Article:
February 9, 2021
By: Madeleine McGillivray and John McNally
As Canada continues the climb towards an economic recovery, conversations continue about the potential to invest in a green and inclusive recovery. While it is critical that Canada invest in a green recovery that benefits all Canadians, policymakers making investments need to consider how to maximize the overall benefit from each dollar spent.
One critical consideration in this discussion is human health. Clean growth, low-carbon and natural solutions all offer health benefits to individuals and communities. To ensure policymakers are able to maximize the benefits available from recovery investments, they should take into account positive health outcomes available from projects to ensure that each community benefits from investments that reduce emissions, support equity, build resilience, and create healthier communities.
To advance the conversation on health benefits and the green recovery, the team at SPI has taken on analysis of prominent green economic recovery plans discussed in Canada to identify which projects being advanced in a green recovery offer the most promise to support positive health outcomes. It is important to understand which health benefits emerge from these projects because it allows for a discussion around which projects might offer the greatest health benefits in which communities, and which measures might offer the greatest opportunities to advance health in a national green recovery.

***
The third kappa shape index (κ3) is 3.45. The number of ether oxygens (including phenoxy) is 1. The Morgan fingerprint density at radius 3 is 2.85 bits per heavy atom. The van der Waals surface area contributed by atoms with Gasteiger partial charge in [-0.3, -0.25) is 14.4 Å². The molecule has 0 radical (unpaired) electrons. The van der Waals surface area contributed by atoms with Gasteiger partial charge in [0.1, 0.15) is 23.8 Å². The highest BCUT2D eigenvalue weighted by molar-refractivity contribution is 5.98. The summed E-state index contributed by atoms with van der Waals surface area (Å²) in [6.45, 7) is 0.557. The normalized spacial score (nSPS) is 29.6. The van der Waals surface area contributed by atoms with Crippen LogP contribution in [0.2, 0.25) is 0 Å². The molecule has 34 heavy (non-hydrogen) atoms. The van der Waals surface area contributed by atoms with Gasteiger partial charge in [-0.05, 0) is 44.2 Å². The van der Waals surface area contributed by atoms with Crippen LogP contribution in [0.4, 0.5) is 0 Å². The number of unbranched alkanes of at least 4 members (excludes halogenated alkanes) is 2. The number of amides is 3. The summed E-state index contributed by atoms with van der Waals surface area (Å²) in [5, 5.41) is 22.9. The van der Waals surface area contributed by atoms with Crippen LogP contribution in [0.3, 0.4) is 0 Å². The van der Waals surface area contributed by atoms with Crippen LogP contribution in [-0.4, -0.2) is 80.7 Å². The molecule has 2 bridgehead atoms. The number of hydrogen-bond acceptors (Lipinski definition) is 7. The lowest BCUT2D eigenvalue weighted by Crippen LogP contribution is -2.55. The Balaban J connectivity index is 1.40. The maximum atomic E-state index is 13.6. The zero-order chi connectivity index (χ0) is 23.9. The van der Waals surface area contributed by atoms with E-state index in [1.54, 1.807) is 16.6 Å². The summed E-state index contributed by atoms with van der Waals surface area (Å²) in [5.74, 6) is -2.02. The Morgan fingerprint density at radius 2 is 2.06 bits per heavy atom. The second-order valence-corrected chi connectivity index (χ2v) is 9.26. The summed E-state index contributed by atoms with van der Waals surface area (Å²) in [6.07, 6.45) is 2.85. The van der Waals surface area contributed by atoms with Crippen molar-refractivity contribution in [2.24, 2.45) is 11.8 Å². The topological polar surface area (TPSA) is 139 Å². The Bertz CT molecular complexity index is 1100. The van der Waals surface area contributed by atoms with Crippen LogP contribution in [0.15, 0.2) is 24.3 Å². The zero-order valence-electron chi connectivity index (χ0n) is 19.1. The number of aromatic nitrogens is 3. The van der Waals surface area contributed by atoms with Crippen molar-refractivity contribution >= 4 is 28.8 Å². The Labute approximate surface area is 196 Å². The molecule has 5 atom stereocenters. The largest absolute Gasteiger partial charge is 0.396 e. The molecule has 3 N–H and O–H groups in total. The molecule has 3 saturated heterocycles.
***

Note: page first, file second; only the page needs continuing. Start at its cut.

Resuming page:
While this topic will be discussed in detail in an upcoming report, this blog provides an overview of a few high-level findings.
Green recovery reports propose plans to create a long-term economic recovery that will be sustainable, competitive and resilient. While each report is filled with a range of potential projects and investments, ranging from electrified public transit to supporting the build out of renewable electricity, the health benefits (or co-benefits) associated with each project will vary depending on where a project is built or installed. Importantly, direct environmental health benefits also vary depending on which pollutants (air, water, heat/noise) are decreased as a result of a project being built.
SPI conducted an assessment of prominent green economic recovery plans discussed in Canada to identify which projects were being advanced in green recovery discussions. This analysis allows for a comparison of the health benefits associated with specific projects. This analysis had three criteria: One, is this a project or technology (rather than a policy measure whose impacts are more difficult to predict)? Two, is this project advanced in more than 50% of green recovery reports in Canada? Three, has there been credible evaluations of the health impacts of these projects when adopted at scale?
This analysis looked at three categories within a green economic recovery: zero emissions personal/public transport, renewable electricity, and low-carbon buildings/homes. Within the three categories, seven leading projects were identified:
This set of prominently advanced projects, which have emerged through our analysis as areas of consensus to be advanced, will likely occur across Canada in a wider green recovery.
The two transportation projects, zero emissions personal vehicles and public transit, identified in this list of green recovery investments offer substantial health benefits. Notably, the reductions in air pollutants associated with substituting internal combustion engines with personal zero emissions vehicles (ZEV) has been directly correlated with an increase in life expectancy and a decrease in mortality, as well as a reduced incidence of a number of cardiovascular and noncommunicable diseases. A study conducted in the United Kingdom found that a substantial use of ZEVs would significantly decrease GHG emissions, resulting in decreased mortality and increased life expectancy.